iii.2 Many-body phases

Figure 5: Many-body phase diagram of the zigzag lattice for a set of flux values . Top row: the scaled charge gap plotted as a function of the number of particles in the lattice of size and the ratio of the hopping strengths . Areas corresponding to enhanced charge gaps close to and the filling factor are conspicuous and are marked with white ovals. Bottom row: the expectation of the site occupation versus the site number calculated at the phase-diagram points inside the white ovals.

In our calculations we take the lattice height for which the interaction energies read and . To investigate the many-body phases supported by the semi-synthetic zigzag lattice we performed a series of numerical simulations based on the density-matrix renormalization group technique Schollwöck (2011) using the open-source OSMPS code Wall and Carr (2012). Our simulations targeted the ground states of lattices containing sites (that is, two-site unit cells) with open boundary conditions and fractional filling factors corresponding to all integer particle numbers up to . Working with such finite systems we were able to stay close to the experimentally feasible regime Atala et al. (2014) while also maintaining a reasonable numerical effort. To check the scaling properties of the obtained results representative simulations were rerun also with larger lattice sizes containing up to sites. The remaining two parameters whose values were tuned in a broad interval are the flux and the diagonal hopping parameter . On the other hand, the values for the horizontal hopping parameter and the nearest-neighbor interaction strength were taken from the modeling of a lattice of depth [cf. Fig. 1(b)]. Focusing on the effects brought about by the strong atom-atom interactions, in the main part of our calculations we chose to work in the limit of hardcore bosons. Thus, the onsite interaction strength is regarded to be the dominant energy scale and is accounted for by restricting the number of bosons per lattice site to be not more than one. Having rerun the calculations with more than one boson per site we were able to confirm that the observed interesting many-body phases described below are indeed adequately represented by the hardcore limit.

The zigzag lattice offers a possibility to realize a tunable single-particle dispersion, seen in Fig. 3, by changing the ratio of the diagonal and horizontal tunneling parameters . In the limits where one of these quantities significantly exceeds the other, or , we observe quasicondensed phases signaled by the algebraic decay of the single-particle density matrix as a function of the separation of sites 222In performing calculations we represent the zigzag lattice as a one-dimensional array of sites enumerated consecutively along a zigzag-shaped path.. In the limit of a dominant diagonal tunneling , one obtains the usual quasicondensate at the single minimum at . Since the magnetic flux is not absorbed into the internal structure of the quasicondensate wave function with , the chiral currents are induced in the legs of the lattice Atala et al. (2014); Piraud et al. (2015). This phase supported by the zigzag lattice corresponds to the one observed in square ladders Atala et al. (2014); Piraud et al. (2015). It has been termed the Meissner phase in analogy to the physics of superconductors. In the opposite limit of weakly coupled spin-polarized legs – that is, when the horizontal hopping is dominant – we find a striped phase analogous to the vortex phase formed in square ladders Atala et al. (2014); Piraud et al. (2015). Here, the current and density oscillations are induced by the interference of partial quasicondensates occupying the two minima in the single-particle band structure. While this qualitative picture is strictly valid for non-interacting bosons it does survive also in the presence of finite interactions. Let us also stress that in the thermodynamic limit (as opposed to finite-size simulations) the gapless vortex phase is expected to support oscillations in the density correlations and not the density itself.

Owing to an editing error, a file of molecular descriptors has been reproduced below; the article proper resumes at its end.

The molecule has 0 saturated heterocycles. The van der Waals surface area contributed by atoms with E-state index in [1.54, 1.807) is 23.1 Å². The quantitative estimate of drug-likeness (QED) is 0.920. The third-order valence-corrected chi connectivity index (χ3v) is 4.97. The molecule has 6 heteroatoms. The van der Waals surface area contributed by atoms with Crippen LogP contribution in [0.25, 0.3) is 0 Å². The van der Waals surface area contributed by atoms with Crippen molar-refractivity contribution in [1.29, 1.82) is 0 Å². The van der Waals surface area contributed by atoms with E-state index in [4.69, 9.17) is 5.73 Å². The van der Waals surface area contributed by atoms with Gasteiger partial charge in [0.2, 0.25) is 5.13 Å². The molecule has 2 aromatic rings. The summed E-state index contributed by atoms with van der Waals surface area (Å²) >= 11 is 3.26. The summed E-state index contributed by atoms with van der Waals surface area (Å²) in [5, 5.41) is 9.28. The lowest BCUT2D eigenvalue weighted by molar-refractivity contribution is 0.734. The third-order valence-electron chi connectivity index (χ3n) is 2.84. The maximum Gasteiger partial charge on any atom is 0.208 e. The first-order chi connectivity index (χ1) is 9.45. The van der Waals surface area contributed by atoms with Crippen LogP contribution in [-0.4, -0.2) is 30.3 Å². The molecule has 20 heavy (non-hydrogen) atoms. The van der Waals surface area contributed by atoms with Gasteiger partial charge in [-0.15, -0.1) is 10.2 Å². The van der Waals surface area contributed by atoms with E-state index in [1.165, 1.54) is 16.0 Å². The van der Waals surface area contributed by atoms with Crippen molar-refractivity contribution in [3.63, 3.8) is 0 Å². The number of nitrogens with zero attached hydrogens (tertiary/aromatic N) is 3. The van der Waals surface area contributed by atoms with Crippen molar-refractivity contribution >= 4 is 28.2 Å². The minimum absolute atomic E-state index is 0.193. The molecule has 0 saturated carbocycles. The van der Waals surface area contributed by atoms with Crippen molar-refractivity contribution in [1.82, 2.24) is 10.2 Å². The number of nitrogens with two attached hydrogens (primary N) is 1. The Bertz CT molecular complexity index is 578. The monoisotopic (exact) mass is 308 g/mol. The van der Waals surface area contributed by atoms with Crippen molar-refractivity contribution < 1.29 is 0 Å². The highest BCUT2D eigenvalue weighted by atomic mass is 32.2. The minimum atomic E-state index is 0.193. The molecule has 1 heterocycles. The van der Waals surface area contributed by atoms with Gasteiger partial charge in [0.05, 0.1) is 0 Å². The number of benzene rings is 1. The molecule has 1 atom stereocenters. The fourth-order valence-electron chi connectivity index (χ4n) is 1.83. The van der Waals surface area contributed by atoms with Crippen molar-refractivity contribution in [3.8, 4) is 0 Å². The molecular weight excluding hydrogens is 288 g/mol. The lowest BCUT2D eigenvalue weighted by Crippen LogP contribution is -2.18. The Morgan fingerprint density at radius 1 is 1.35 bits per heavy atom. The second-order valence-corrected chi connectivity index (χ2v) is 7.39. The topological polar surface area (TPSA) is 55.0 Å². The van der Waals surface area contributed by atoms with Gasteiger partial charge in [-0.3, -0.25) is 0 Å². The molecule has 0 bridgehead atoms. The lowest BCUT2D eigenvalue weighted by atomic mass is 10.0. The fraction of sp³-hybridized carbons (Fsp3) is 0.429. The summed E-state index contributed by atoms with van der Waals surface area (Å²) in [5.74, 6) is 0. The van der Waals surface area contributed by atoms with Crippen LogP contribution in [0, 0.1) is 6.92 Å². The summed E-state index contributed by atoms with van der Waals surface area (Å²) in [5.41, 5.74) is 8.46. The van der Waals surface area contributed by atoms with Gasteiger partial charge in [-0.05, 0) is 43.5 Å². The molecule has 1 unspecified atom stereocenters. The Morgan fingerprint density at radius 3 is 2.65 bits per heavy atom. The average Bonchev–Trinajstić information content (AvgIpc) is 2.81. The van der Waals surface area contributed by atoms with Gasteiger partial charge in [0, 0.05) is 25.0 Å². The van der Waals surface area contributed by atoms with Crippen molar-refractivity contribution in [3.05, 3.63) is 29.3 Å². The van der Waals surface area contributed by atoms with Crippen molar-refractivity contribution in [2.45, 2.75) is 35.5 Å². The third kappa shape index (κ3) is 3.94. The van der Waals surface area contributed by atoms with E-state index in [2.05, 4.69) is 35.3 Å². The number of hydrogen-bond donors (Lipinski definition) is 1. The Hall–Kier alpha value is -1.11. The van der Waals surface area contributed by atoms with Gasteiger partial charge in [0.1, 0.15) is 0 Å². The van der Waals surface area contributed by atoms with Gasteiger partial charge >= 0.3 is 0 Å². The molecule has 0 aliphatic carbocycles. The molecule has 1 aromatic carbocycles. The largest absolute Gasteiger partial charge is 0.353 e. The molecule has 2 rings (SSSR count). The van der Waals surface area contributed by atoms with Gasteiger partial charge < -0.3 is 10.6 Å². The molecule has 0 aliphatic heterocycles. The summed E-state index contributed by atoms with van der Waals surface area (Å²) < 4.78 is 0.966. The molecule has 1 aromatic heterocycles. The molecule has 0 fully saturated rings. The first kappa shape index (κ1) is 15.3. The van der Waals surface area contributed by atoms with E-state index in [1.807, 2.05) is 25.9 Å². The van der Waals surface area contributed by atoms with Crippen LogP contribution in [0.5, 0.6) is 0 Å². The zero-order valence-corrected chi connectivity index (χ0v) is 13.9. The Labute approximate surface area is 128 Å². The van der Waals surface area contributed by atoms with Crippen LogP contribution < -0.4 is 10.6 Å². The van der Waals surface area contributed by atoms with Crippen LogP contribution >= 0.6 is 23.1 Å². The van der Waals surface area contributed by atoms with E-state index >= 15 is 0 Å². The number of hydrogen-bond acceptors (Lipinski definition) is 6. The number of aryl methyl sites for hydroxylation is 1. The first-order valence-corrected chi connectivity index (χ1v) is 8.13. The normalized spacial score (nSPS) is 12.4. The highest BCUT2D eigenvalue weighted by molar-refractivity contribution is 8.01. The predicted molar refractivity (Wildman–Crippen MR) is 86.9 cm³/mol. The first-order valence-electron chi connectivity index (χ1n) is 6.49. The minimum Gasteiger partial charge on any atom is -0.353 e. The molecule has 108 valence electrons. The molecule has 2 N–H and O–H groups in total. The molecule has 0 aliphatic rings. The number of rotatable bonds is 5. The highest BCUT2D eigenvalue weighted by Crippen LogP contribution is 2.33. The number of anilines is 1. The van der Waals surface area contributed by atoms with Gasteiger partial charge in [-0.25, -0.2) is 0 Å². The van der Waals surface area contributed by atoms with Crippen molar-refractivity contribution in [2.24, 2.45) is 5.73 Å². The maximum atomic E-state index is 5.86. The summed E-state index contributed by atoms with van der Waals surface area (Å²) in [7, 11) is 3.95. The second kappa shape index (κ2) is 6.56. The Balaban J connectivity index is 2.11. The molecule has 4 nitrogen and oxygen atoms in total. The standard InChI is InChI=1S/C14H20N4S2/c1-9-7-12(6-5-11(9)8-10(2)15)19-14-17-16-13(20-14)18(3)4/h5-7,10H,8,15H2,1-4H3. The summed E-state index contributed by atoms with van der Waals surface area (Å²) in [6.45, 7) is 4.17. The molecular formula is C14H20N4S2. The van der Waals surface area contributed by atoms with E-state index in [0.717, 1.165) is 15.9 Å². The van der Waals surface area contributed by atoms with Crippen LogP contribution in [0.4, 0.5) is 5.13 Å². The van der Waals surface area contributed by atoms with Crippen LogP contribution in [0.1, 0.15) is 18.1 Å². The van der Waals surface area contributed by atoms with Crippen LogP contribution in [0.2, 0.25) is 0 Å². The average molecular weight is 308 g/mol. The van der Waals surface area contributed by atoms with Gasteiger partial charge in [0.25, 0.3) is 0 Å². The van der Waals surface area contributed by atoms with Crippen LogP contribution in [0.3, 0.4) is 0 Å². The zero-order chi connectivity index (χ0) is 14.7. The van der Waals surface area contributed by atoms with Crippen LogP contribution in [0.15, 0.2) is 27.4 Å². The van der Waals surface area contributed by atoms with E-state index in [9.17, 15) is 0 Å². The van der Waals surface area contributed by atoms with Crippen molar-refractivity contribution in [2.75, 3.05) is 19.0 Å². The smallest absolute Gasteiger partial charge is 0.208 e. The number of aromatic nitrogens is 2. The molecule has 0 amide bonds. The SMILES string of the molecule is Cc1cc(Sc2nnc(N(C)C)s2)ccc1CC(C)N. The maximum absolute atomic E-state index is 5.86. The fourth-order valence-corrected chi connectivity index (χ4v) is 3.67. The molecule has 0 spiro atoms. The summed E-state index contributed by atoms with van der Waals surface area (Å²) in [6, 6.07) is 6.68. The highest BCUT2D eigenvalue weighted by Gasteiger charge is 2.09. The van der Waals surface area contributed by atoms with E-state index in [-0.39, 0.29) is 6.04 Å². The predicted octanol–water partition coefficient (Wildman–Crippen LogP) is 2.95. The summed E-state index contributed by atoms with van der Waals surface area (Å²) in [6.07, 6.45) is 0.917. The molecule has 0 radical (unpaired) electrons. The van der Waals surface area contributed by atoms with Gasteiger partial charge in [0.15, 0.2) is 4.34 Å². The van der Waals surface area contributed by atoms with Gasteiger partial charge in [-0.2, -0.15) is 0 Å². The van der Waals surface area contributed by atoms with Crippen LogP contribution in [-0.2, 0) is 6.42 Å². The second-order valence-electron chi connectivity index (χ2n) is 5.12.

In between the two limits supporting quasicondensed ground states there lies an intriguing regime of balanced tunneling strengths associated with the presence of kinetic frustration. In particular, when each triangular plaquette is characterized by the absence of a weak link that could absorb the complex phase accumulated while encircling the plaquette. Under such circumstances the role of the atom-atom interactions will be enhanced, which might drive the system into a gapped phase. Indeed, our simulations show that the power-law decay of the single-particle density matrix is replaced by an exponential decay signaling the destruction of the quasicondensed phase. To complement these observations, in Fig. 5 we plot the behavior of the charge gap Rossini and Fazio (2012) calculated from the ground-state energies of the zigzag lattice with a varying number of particles. In the top row, the coordinate axes represent the two governing parameters, the filling factor (with ) plotted on the horizontal axis and the ratio of the hopping parameters plotted on the vertical axis. The series of five phase diagrams represent a subset of calculations performed on a dense set of different values of the flux .

The phase diagrams reveal the emergence of areas – marked with white ovals – where charge gaps are significantly enhanced. It is noteworthy that these gapped “islands” are situated precisely at the parameter values where the single-particle correlations decay exponentially and the filling factor assumes flux-dependent values and . These two values are related by the particle-hole symmetry brought about by the hardcore constraint. They correspond precisely to the situation with one particle or hole per magnetic unit cell containing triangular lattice plaquettes or sites, like in the integer bosonic Hall effect Senthil and Levin (2013); Furukawa and Ueda (2013); Wu and Jain (2013); He et al. (2015).